"It's exciting to watch these kids do something they're passionate about," she said.

Another tailgater, Jeff Lane of Hoffman Estates, entered into the spirit of the event by sporting a Viking hat that his friend bought on Amazon.

"We love the European vibe (of the event). This is kind of like the original X-Games," he said. "As soon as this year's over, I'm looking forward to the next."

by signing up you agree to our terms of service
                                                                                                                                                                                                                       
 

One of the jumpers, 15-year-old Isak Nichols of North Barrington, discussed his passion for the sport he's been a part of since he was 4 years old.

"It's like freedom," he said. "You take off and you fly through the air like a bird."

"This is my home hill. So this crowd is always amazing to see," added Isak's brother, 20-year-old Lucas Nichols.

Another jumper, 16-year-old Adeline Swanson of Woodbury, Minnesota, said she feeds off the spectators' energy.

"You kind of feel the roar of the crowd in your chest and it just gets the adrenaline pumping," she said.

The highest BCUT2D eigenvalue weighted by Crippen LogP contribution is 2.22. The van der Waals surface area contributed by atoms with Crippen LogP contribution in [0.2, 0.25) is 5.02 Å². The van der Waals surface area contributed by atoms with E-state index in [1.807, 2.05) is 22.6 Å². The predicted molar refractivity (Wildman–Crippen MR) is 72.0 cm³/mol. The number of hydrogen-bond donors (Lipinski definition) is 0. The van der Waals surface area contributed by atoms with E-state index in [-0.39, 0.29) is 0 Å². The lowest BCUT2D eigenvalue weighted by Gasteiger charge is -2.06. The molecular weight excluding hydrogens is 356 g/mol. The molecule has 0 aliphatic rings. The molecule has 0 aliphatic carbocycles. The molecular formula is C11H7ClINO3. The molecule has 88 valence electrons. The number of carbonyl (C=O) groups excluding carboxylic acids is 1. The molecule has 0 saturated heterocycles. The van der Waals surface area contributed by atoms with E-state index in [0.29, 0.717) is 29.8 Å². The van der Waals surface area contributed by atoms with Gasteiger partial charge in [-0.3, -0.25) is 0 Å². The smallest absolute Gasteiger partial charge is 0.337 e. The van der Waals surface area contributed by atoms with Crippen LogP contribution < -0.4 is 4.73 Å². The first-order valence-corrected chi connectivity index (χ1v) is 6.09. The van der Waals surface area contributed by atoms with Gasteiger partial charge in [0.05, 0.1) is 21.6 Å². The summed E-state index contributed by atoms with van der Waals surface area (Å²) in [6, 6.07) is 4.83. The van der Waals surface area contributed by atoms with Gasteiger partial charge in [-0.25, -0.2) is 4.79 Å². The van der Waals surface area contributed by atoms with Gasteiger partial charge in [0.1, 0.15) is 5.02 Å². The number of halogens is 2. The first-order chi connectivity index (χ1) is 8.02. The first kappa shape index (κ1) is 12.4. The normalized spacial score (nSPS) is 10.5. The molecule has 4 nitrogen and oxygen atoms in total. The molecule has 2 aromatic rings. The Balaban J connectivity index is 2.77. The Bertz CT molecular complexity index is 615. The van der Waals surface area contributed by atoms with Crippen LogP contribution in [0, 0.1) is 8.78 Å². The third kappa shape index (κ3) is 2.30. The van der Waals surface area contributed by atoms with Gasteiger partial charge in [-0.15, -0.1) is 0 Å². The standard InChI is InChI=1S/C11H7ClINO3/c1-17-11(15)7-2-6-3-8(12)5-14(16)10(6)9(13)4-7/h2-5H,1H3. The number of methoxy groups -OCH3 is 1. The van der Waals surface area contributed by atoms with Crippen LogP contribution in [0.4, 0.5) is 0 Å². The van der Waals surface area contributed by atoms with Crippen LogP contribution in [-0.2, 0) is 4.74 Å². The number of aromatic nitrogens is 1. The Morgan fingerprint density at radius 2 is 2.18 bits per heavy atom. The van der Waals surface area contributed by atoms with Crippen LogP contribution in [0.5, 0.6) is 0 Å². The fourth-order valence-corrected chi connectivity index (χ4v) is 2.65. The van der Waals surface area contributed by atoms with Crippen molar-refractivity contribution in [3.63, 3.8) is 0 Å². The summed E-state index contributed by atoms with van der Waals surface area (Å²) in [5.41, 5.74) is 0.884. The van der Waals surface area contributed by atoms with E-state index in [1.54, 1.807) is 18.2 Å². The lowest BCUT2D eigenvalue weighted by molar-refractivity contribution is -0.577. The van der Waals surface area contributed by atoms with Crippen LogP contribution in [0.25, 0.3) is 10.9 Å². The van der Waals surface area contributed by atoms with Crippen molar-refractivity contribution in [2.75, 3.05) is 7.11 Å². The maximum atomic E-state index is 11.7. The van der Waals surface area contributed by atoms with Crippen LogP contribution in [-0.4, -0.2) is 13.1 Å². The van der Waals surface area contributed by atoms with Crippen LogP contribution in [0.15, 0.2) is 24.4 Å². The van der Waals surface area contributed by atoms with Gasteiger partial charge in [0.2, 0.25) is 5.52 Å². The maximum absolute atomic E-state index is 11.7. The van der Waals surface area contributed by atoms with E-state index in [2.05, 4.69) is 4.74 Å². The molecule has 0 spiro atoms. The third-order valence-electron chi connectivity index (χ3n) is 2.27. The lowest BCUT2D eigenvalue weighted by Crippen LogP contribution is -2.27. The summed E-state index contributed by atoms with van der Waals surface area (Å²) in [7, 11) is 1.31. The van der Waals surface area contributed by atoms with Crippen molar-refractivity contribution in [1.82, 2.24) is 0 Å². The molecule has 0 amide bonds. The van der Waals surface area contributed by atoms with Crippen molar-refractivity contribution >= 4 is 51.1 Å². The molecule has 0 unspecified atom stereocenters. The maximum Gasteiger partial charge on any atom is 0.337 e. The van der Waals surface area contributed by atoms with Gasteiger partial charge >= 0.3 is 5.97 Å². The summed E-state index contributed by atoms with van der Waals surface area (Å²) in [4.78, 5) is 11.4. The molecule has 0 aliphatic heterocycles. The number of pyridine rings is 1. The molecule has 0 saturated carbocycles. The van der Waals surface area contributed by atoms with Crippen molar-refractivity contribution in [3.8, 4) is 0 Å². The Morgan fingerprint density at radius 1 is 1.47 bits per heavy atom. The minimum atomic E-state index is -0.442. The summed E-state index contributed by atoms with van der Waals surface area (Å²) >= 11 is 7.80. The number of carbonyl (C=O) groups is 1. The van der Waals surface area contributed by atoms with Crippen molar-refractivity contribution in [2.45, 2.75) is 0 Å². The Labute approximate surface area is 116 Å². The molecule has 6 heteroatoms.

Those spectators not only enjoyed the competition but also the food. Michelle Bruno of Sleepy Hollow was among many who savored a cheese stick, corn dog and meatball speared kabob-style and soaked in a Bloody Mary.

                                                                                                                                                                                                                       
 

She stood with her husband, Frank, her friend, Barrington resident Lana Zenner, and Lana's husband, Jim, in a prime spot.

"The jumping is amazing. (This is) coming from somebody who is afraid of heights," Lana Zenner said.

Norge Ski Training Center Chairman Guy Larson said the publicity surrounding the upcoming Winter Olympics and the favorable weather led to the weekend's competition being one of the biggest events the organization has held.

Norge is sending three Olympians to Beijing, including Larson's son, Casey, Kevin Bickner and Patrick Gasienica.

It is Casey's second Olympics.

"He's very excited again to represent the U.S.," Guy Larson said. "He's in real good spirits. The team's doing well and we hope to have some nice results."

So what is Norge's secret?

"It's really our program," he said. "We have developed a true high-level sports program here to teach ski jumping. We have great coaching and great facilities. And we have a great population base. We get kids who want to come out and try. And some really find the passion for it and will continue on and compete."

0 Comments
                                                                                                                                                                                                                       
 
Article Comments
Guidelines: Keep it civil and on topic; no profanity, vulgarity, slurs or personal attacks. People who harass others or joke about tragedies will be blocked. If a comment violates these standards or our terms of service, click the X in the upper right corner of the comment box. To find our more, read our FAQ.